The specific molecular function of Gag3p in mitochondrial division is unknown. Unlike Dnm1p, whose homologue dynamin mediates the scission step at the neck of coated pits in animal cells (Schmid et al. 1998, van der Bliek 1999), no proteins related to Gag3p have been implicated in other membrane fission events. One clue to the protein's function might lie in its two distinct structural domains, a coiled-coil region in the NH2-terminal half of the protein and six WD40-repeats in the COOH-terminal half. These features are likely to comprise protein interaction domains (Smith et al. 1999) and suggest a role for Gag3p in bringing together or organizing multiple components on the mitochondrial surface. One interacting partner is likely to be Dnm1p, although the dissimilar behavior of these components during subcellular fractionation and our inability to detect binding with coimmunoprecipitation analysis (data not shown) suggest a transient or unstable interaction of these proteins. Gag3p is likely to bind other outer membrane proteins and, in particular, one or more integral membrane proteins. The identification of these binding partners and an analysis of the dynamic interactions of fission components will lead to the elucidation of molecular mechanisms that mediate mitochondrial division.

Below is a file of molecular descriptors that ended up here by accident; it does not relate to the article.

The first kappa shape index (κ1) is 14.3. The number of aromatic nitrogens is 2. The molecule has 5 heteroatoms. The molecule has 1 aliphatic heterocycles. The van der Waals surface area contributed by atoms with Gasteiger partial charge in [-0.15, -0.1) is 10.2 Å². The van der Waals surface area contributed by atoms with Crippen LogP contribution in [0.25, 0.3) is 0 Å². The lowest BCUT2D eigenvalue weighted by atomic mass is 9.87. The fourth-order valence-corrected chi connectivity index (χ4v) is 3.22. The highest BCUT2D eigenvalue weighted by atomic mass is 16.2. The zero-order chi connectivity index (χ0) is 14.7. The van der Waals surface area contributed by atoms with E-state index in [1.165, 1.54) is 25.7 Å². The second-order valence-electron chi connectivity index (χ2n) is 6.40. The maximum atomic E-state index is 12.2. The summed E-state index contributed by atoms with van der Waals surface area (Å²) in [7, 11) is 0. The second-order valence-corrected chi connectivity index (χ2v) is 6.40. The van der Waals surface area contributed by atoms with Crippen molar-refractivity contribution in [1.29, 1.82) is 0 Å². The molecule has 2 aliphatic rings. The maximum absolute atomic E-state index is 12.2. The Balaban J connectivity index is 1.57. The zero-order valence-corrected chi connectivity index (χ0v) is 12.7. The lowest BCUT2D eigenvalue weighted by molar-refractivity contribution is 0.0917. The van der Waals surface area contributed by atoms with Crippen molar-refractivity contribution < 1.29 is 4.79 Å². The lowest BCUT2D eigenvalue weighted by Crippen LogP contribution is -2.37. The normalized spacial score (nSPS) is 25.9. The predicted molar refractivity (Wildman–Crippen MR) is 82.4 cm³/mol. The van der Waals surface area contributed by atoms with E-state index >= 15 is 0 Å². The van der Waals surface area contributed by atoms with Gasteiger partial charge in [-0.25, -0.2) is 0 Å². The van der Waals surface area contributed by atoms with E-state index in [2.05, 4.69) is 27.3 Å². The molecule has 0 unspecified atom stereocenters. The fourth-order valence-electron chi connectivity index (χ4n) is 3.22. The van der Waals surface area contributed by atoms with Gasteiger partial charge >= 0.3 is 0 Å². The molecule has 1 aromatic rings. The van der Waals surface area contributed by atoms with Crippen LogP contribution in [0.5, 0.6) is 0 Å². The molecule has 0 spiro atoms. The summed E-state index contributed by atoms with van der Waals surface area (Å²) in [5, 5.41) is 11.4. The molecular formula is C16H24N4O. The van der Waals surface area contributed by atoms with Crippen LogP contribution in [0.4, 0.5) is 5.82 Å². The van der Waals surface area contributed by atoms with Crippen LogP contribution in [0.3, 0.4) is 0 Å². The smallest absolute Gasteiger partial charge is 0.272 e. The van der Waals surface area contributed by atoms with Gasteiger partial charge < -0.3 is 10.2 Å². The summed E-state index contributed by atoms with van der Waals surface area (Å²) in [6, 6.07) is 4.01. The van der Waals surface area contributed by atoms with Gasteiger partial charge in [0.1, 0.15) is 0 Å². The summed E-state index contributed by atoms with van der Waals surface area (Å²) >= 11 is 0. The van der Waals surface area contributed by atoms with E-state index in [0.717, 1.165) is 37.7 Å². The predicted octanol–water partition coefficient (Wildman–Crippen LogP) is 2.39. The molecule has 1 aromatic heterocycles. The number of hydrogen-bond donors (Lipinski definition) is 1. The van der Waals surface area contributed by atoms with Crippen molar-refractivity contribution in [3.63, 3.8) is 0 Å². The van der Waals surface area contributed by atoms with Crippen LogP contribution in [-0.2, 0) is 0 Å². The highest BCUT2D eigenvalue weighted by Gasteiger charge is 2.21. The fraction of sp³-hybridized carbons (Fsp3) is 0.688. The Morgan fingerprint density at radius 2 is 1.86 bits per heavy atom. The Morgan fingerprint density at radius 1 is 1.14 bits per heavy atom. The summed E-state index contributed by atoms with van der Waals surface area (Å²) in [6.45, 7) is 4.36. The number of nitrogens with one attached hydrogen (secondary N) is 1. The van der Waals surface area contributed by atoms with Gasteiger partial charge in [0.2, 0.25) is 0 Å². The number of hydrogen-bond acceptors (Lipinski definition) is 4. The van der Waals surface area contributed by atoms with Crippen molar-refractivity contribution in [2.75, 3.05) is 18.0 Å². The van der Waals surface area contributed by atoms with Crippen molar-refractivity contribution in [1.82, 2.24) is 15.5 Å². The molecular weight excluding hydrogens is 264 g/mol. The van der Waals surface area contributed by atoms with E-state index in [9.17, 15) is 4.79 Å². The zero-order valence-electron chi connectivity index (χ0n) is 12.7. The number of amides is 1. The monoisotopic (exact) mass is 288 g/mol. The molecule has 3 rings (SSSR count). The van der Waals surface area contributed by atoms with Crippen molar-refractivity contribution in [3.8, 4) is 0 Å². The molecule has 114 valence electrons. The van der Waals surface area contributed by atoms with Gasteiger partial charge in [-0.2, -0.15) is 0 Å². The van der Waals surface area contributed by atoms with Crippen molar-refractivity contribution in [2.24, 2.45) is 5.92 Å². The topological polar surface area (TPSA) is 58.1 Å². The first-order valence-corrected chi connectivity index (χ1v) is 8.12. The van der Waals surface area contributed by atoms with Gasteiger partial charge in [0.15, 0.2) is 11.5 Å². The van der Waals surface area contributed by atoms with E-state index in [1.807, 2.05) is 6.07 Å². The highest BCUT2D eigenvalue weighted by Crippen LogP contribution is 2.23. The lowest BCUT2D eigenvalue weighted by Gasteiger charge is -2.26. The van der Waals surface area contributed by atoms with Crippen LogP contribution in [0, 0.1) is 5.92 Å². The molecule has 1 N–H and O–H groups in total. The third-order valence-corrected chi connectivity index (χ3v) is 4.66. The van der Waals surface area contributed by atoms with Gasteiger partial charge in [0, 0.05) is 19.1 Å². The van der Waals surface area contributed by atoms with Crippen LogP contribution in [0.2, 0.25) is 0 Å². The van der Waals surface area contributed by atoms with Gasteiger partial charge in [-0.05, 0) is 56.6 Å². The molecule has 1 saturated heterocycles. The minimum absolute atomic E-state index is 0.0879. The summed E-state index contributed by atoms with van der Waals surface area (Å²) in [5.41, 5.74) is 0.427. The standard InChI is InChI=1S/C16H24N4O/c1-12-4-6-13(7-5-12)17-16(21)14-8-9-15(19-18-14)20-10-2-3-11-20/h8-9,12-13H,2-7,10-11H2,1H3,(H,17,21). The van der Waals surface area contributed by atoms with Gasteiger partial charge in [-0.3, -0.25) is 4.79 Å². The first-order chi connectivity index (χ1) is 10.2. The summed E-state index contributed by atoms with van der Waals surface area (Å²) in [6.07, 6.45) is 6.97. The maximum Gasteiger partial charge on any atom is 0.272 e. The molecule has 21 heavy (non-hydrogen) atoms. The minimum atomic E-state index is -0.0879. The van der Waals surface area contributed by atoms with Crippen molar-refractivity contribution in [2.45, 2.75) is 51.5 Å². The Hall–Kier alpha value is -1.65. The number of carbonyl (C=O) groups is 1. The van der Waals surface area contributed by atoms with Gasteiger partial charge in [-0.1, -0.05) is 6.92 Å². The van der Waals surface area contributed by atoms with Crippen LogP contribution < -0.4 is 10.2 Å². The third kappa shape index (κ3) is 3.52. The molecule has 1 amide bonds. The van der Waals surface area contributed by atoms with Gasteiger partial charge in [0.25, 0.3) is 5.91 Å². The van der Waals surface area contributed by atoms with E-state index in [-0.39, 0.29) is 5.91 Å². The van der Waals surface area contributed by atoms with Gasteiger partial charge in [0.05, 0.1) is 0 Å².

We are grateful to Lena Best and Amy Widger for excellent technical assistance, Morena Cobbs for construction of the fzo1 deletion strain, Janet Shaw for the gift of strain JSY1361, and Hiromi Sesaki and Rob Jensen for the gift of plasmid pHS20.
This work was supported by grant GM44614 from the National Institutes of Health. P. Fekkes was supported by a long-term fellowship from the European Molecular Biology Organization (EMBO).
Peter Fekkes and Kelly A. Shepard contributed equally to this work.
Abbreviations used in this paper: DASPMI, 2-(4-dimethylaminostryl)-1-methylpyridinium iodide; gag, glycerol-adapted growth (mutant); GFP, green fluorescent protein; YPG, yeast extract/peptone/glycerol.